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Rhetoric in the schools.

deserves to be noted, this means that it is used in the
Service of logic and of science. Granted that a concept
used by a writer in a scientific sense is designated by a
definite term, it is natural that other terms found in use
by that writer on which he incidentally employs himself
to signify the same thought, become in respect to the
vocabulary fixed upon by him as true, metaphors, synec-
doches, synonyms, elliptical forms and the like. We
ourselves in the course of this treatise have several
times made use of, and intend again to make use of such
language, in order to make clear the sense of the words
we employ, or may find employed. But this proceeding,
which is of value in discussions pertaining to the criticism
of science and philosophy, has none whatever in literary
and artistic criticism. There are words and metaphors
proper to science : the same concept may be psycho-
logically formed in various circumstances and therefore
differ in its intuitional expression. When the scientific
terminology of a given writer has been established and
one of these modes fixed as correct, then all other uses
of it become improper or tropical. But in the aesthetic
fact there are none but proper words: the same intuition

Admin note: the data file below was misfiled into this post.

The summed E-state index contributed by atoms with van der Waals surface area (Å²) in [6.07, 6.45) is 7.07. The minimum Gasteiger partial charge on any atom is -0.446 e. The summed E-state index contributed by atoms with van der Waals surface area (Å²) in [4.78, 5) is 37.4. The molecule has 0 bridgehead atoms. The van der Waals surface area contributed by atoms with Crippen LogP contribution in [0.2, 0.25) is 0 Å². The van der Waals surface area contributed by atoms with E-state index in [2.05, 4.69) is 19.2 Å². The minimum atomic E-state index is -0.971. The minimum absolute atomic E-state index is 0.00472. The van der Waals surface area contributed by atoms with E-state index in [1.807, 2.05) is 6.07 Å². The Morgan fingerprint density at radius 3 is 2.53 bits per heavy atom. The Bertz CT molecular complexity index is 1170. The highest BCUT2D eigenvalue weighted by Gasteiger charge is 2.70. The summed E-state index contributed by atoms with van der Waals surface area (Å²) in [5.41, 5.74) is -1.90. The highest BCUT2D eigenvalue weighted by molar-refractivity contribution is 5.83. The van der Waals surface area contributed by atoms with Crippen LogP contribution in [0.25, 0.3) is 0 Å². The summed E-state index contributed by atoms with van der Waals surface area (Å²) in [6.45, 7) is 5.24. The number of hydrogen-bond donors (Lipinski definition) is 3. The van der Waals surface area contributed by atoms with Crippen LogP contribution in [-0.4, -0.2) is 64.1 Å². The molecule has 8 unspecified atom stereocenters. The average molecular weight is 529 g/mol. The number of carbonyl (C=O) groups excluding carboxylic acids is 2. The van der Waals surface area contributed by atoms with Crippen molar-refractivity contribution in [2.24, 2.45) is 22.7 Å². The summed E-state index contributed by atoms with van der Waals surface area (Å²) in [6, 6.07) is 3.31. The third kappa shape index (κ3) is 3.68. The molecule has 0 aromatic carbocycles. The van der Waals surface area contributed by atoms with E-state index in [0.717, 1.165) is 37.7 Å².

can be expressed in one way only, precisely because it
is intuition and not concept.
Some, while admitting the aesthetic non-existence of
the rhetorical categories, yet make a reservation as to
their utility and the service they are supposed to render,
especially in schools of literature. We confess that we
fail to understand how error and confusion can educate
the mind to logical distinction, or aid the teaching of a
science which they disturb and obscure. Perhaps what
is meant is that such distinctions, as empirical classes,
can aid memory and learning, as was admitted above
for literary and artistic kinds. To this there is no objec-
tion. There is certainly another purpose for which the
rhetorical categories should continue to appear in schools:
to be criticized there. The errors of the past must not
be forgotten and no more said, and truths cannot be
kept alive save by making them combat errors. Unless
an account of the rhetorical categories be given, ac-
companied by a criticism of them, there is a risk of their
springing up again, and it may be said that they are
already springing up among certain philologists as the
latest psychological discoveries.
It might seem that we thus wished to deny all
bond of resemblance between different expressions and
works of art. Resemblances exist, and by means of
them, works of art can be arranged in this or that group.
But they are likenesses such as are observed among
individuals, and can never be rendered with abstract
determinations. That is to say, it would be incorrect to
apply identification, subordination, co-ordination and the
other relations of concepts to these resemblances, which
consist wholly of what is called a family likeness, derived
from the historical conditions in which the various works
have appeared and from relationship of soul among the
artists.
It is in these resemblances that lies the relative possi-